Monitors warn Trump's brand of populism giving rise to new age of hate speech

NOVEMBER 15, 2015 STONE MOUNTAIN Pro-Confederate flag supporters start to arrive at Stone Mountain, Saturday, November 14, 2015, to protest after a proposal was made to place a monument on top of it dedicated to Martin Luther King Jr. Hundreds of people -- possibly with KKK ties -- are expected to attend and park police will be on alert. KENT D. JOHNSON/KDJOHNSON@AJC.COM



NOVEMBER 15, 2015 STONE MOUNTAIN Pro-Confederate flag supporters start to arrive at Stone Mountain, Saturday, November 14, 2015, to protest after a proposal was made to place a monument on top of it dedicated to Martin Luther King Jr. Hundreds of people -- possibly with KKK ties -- are expected to attend and park police will be on alert. KENT D. JOHNSON/KDJOHNSON@AJC.COM

Risking arrest and violence, civil rights activists worked for decades to make racist language and symbols — once pervasive — out of bounds for public discourse.

Now, hate-speech monitors warn, the rise of President-elect Donald Trump's brand of populism is nudging old taboos back into the mainstream, with his supporters feeling emboldened enough to put their own names behind letters and online comments that use broad generalizations and inaccurate statistics to smear racial and religious minorities.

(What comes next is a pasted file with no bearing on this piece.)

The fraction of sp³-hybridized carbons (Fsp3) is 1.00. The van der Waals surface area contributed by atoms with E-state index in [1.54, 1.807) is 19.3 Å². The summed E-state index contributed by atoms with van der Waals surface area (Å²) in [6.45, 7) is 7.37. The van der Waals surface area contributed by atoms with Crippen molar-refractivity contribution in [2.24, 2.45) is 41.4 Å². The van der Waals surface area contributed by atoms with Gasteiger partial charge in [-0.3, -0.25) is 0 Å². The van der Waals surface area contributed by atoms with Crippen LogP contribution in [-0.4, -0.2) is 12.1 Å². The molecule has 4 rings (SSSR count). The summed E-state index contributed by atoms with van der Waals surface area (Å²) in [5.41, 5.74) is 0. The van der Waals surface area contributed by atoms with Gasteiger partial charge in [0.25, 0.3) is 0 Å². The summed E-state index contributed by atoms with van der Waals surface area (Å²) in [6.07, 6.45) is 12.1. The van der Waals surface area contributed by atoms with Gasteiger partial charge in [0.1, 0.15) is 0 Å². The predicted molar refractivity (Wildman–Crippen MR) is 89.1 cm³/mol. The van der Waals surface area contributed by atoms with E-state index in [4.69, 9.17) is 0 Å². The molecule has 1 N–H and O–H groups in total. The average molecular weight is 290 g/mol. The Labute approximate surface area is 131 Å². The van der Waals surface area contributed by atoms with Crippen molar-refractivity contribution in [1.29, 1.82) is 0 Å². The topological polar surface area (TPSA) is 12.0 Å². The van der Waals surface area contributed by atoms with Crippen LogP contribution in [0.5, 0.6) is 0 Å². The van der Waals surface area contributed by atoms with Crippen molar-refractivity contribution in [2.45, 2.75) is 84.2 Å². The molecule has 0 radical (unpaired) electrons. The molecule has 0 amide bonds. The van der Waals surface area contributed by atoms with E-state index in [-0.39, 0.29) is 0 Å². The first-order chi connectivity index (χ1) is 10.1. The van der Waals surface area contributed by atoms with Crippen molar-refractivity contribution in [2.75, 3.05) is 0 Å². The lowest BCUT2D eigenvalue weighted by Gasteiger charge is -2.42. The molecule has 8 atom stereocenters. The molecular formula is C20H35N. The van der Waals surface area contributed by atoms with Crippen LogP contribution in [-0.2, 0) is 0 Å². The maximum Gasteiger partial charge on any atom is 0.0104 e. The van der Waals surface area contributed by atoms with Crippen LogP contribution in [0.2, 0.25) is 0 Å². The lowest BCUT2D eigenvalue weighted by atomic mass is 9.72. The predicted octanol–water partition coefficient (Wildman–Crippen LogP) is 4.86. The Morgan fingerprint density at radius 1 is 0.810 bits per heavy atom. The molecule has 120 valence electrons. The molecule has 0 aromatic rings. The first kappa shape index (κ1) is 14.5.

The Trump camp's announcement of a senior White House role for former Breitbart executive Steve Bannon, whose publication is known as a mouthpiece of the "alt-right" white nationalist movement, only further helps to move hate speech into the mainstream, civil rights advocates say.

Trump is the self-proclaimed leader of a backlash against what he and his supporters see as political correctness gone too far. Their targets include affirmative action, "safe spaces" on college campuses and the removal of Christian symbolism from schools and government. Much of the criticism is telegraphed in thinly veiled racism or bigotry; a subset is proudly, overtly racist. Since Trump's rise, advocacy groups say, Americans holding such views appear to be more willing to speak them directly into a camera or to publish them as signed comments on online news sites.

"The reality is, that for much of the life of the internet, people have hurled insults and all kinds of hate attacks, but they have hidden behind fake names," said Mark Potok, a senior fellow at the Southern Poverty Law Center, which tracks hate speech and bias-related attacks. "I think what's happened is that, in part because Donald Trump has legitimized this; people feel that they have nothing to be ashamed of."

Unafraid to express racist views

Take, for example, letters McClatchy received after a report examining the role of white supremacy in Trump's election. Such controversial topics are guaranteed to draw responses — what was different was that most commenters gave their own names. In some cases, they included their occupations, too, apparently unconcerned with the risk to job or reputation that used to come with voicing racially charged opinions in public.